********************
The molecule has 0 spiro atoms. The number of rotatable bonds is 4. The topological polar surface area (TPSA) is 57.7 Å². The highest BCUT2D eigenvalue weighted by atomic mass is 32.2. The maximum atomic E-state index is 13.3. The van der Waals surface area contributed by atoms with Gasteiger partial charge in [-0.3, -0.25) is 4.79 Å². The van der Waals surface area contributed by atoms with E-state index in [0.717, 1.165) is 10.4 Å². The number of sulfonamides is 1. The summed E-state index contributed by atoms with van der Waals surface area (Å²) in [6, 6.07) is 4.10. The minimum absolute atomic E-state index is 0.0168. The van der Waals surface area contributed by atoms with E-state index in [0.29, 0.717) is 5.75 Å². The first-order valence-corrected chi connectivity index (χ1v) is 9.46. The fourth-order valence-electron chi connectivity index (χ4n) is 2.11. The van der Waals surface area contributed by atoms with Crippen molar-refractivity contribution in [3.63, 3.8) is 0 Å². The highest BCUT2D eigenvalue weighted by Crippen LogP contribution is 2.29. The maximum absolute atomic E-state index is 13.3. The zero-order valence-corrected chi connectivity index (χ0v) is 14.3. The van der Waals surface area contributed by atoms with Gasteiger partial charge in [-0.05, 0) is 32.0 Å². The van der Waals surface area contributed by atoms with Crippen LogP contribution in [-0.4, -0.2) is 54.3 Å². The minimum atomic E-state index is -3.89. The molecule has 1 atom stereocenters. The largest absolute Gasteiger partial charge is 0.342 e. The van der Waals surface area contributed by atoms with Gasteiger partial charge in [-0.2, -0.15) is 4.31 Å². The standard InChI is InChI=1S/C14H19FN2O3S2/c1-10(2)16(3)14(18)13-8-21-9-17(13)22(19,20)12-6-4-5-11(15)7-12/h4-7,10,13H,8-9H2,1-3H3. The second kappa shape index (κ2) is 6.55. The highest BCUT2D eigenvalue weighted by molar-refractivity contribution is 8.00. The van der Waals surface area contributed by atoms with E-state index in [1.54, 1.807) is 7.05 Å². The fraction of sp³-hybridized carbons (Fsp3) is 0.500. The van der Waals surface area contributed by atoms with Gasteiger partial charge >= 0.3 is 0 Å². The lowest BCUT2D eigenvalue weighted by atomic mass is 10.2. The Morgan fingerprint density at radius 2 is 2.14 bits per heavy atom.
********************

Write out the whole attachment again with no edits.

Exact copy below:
The molecule has 0 spiro atoms. The number of rotatable bonds is 4. The topological polar surface area (TPSA) is 57.7 Å². The highest BCUT2D eigenvalue weighted by atomic mass is 32.2. The maximum atomic E-state index is 13.3. The van der Waals surface area contributed by atoms with Gasteiger partial charge in [-0.3, -0.25) is 4.79 Å². The van der Waals surface area contributed by atoms with E-state index in [0.717, 1.165) is 10.4 Å². The number of sulfonamides is 1. The summed E-state index contributed by atoms with van der Waals surface area (Å²) in [6, 6.07) is 4.10. The minimum absolute atomic E-state index is 0.0168. The van der Waals surface area contributed by atoms with E-state index in [0.29, 0.717) is 5.75 Å². The first-order valence-corrected chi connectivity index (χ1v) is 9.46. The fourth-order valence-electron chi connectivity index (χ4n) is 2.11. The van der Waals surface area contributed by atoms with Crippen molar-refractivity contribution in [3.63, 3.8) is 0 Å². The highest BCUT2D eigenvalue weighted by Crippen LogP contribution is 2.29. The maximum absolute atomic E-state index is 13.3. The zero-order valence-corrected chi connectivity index (χ0v) is 14.3. The van der Waals surface area contributed by atoms with Gasteiger partial charge in [-0.05, 0) is 32.0 Å². The van der Waals surface area contributed by atoms with Crippen LogP contribution in [-0.4, -0.2) is 54.3 Å². The minimum atomic E-state index is -3.89. The molecule has 1 atom stereocenters. The largest absolute Gasteiger partial charge is 0.342 e. The van der Waals surface area contributed by atoms with Gasteiger partial charge in [-0.2, -0.15) is 4.31 Å². The standard InChI is InChI=1S/C14H19FN2O3S2/c1-10(2)16(3)14(18)13-8-21-9-17(13)22(19,20)12-6-4-5-11(15)7-12/h4-7,10,13H,8-9H2,1-3H3. The second kappa shape index (κ2) is 6.55. The highest BCUT2D eigenvalue weighted by molar-refractivity contribution is 8.00. The van der Waals surface area contributed by atoms with E-state index in [1.54, 1.807) is 7.05 Å². The fraction of sp³-hybridized carbons (Fsp3) is 0.500. The van der Waals surface area contributed by atoms with Gasteiger partial charge >= 0.3 is 0 Å². The lowest BCUT2D eigenvalue weighted by atomic mass is 10.2. The Morgan fingerprint density at radius 2 is 2.14 bits per heavy atom.